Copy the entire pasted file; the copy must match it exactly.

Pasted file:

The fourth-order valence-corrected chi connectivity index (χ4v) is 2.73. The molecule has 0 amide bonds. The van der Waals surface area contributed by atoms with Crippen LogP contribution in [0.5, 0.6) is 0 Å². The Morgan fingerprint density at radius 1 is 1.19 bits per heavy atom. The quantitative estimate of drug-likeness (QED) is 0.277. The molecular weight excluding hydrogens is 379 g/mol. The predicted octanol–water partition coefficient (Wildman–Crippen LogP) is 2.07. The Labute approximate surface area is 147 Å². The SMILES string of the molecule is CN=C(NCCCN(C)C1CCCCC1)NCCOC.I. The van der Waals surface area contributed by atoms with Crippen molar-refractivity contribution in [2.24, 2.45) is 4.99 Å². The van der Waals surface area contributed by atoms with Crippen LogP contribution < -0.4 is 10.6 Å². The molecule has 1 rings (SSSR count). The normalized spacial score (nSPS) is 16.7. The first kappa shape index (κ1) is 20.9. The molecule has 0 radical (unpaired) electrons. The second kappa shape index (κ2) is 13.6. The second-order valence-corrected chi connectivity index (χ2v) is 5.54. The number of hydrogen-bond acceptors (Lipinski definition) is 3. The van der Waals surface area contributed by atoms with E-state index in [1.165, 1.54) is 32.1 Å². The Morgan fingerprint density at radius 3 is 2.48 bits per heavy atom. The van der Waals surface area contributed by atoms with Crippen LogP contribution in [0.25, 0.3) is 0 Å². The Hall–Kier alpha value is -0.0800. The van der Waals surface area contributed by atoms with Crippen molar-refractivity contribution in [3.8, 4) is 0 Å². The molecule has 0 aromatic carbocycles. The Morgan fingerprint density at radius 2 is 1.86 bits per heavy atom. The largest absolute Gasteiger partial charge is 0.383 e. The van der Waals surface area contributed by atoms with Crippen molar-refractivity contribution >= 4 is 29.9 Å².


The fourth-order valence-corrected chi connectivity index (χ4v) is 2.73. The molecule has 0 amide bonds. The van der Waals surface area contributed by atoms with Crippen LogP contribution in [0.5, 0.6) is 0 Å². The Morgan fingerprint density at radius 1 is 1.19 bits per heavy atom. The quantitative estimate of drug-likeness (QED) is 0.277. The molecular weight excluding hydrogens is 379 g/mol. The predicted octanol–water partition coefficient (Wildman–Crippen LogP) is 2.07. The Labute approximate surface area is 147 Å². The SMILES string of the molecule is CN=C(NCCCN(C)C1CCCCC1)NCCOC.I. The van der Waals surface area contributed by atoms with Crippen molar-refractivity contribution in [2.24, 2.45) is 4.99 Å². The van der Waals surface area contributed by atoms with Crippen LogP contribution < -0.4 is 10.6 Å². The molecule has 1 rings (SSSR count). The normalized spacial score (nSPS) is 16.7. The first kappa shape index (κ1) is 20.9. The molecule has 0 radical (unpaired) electrons. The second kappa shape index (κ2) is 13.6. The second-order valence-corrected chi connectivity index (χ2v) is 5.54. The number of hydrogen-bond acceptors (Lipinski definition) is 3. The van der Waals surface area contributed by atoms with E-state index in [1.165, 1.54) is 32.1 Å². The Morgan fingerprint density at radius 3 is 2.48 bits per heavy atom. The van der Waals surface area contributed by atoms with Crippen LogP contribution in [0.25, 0.3) is 0 Å². The Hall–Kier alpha value is -0.0800. The van der Waals surface area contributed by atoms with Crippen molar-refractivity contribution in [3.8, 4) is 0 Å². The molecule has 0 aromatic carbocycles. The Morgan fingerprint density at radius 2 is 1.86 bits per heavy atom. The largest absolute Gasteiger partial charge is 0.383 e. The van der Waals surface area contributed by atoms with Crippen molar-refractivity contribution >= 4 is 29.9 Å².